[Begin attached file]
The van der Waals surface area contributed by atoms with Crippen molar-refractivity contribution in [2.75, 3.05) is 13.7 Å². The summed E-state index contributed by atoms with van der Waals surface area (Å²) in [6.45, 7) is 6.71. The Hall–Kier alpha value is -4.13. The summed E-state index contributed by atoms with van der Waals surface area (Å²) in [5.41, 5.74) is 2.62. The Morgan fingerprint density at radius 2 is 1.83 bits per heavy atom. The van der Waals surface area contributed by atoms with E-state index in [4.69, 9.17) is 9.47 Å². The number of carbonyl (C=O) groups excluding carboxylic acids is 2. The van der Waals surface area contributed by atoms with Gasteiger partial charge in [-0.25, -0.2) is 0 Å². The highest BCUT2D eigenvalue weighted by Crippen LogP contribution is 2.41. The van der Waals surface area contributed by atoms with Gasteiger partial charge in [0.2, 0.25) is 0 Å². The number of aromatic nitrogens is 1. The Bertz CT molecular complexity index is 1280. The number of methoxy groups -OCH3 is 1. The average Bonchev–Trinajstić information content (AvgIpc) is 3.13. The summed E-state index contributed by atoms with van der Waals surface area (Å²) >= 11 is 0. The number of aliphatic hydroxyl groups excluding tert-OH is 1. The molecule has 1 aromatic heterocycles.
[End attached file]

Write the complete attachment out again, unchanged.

The van der Waals surface area contributed by atoms with Crippen molar-refractivity contribution in [2.75, 3.05) is 13.7 Å². The summed E-state index contributed by atoms with van der Waals surface area (Å²) in [6.45, 7) is 6.71. The Hall–Kier alpha value is -4.13. The summed E-state index contributed by atoms with van der Waals surface area (Å²) in [5.41, 5.74) is 2.62. The Morgan fingerprint density at radius 2 is 1.83 bits per heavy atom. The van der Waals surface area contributed by atoms with E-state index in [4.69, 9.17) is 9.47 Å². The number of carbonyl (C=O) groups excluding carboxylic acids is 2. The van der Waals surface area contributed by atoms with Gasteiger partial charge in [-0.25, -0.2) is 0 Å². The highest BCUT2D eigenvalue weighted by Crippen LogP contribution is 2.41. The van der Waals surface area contributed by atoms with Gasteiger partial charge in [0.2, 0.25) is 0 Å². The number of aromatic nitrogens is 1. The Bertz CT molecular complexity index is 1280. The number of methoxy groups -OCH3 is 1. The average Bonchev–Trinajstić information content (AvgIpc) is 3.13. The summed E-state index contributed by atoms with van der Waals surface area (Å²) >= 11 is 0. The number of aliphatic hydroxyl groups excluding tert-OH is 1. The molecule has 1 aromatic heterocycles.